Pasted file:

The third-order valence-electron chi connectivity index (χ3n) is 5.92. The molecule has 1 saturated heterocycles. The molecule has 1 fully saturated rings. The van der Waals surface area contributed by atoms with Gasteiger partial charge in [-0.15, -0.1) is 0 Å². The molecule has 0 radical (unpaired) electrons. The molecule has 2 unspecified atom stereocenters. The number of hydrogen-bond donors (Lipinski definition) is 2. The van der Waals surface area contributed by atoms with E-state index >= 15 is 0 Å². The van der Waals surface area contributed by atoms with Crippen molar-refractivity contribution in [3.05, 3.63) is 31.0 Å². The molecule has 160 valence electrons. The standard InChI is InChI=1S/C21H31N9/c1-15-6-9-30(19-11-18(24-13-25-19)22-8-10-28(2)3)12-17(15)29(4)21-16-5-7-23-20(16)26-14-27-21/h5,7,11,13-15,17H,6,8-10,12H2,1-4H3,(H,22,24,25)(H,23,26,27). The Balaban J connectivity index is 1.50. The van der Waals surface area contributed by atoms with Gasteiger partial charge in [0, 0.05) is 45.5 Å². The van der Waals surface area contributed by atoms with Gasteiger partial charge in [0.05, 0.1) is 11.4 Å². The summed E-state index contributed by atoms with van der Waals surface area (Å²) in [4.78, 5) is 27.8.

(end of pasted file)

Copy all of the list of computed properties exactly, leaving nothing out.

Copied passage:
The third-order valence-electron chi connectivity index (χ3n) is 5.92. The molecule has 1 saturated heterocycles. The molecule has 1 fully saturated rings. The van der Waals surface area contributed by atoms with Gasteiger partial charge in [-0.15, -0.1) is 0 Å². The molecule has 0 radical (unpaired) electrons. The molecule has 2 unspecified atom stereocenters. The number of hydrogen-bond donors (Lipinski definition) is 2. The van der Waals surface area contributed by atoms with E-state index >= 15 is 0 Å². The van der Waals surface area contributed by atoms with Crippen molar-refractivity contribution in [3.05, 3.63) is 31.0 Å². The molecule has 160 valence electrons. The standard InChI is InChI=1S/C21H31N9/c1-15-6-9-30(19-11-18(24-13-25-19)22-8-10-28(2)3)12-17(15)29(4)21-16-5-7-23-20(16)26-14-27-21/h5,7,11,13-15,17H,6,8-10,12H2,1-4H3,(H,22,24,25)(H,23,26,27). The Balaban J connectivity index is 1.50. The van der Waals surface area contributed by atoms with Gasteiger partial charge in [0, 0.05) is 45.5 Å². The van der Waals surface area contributed by atoms with Gasteiger partial charge in [0.05, 0.1) is 11.4 Å². The summed E-state index contributed by atoms with van der Waals surface area (Å²) in [4.78, 5) is 27.8.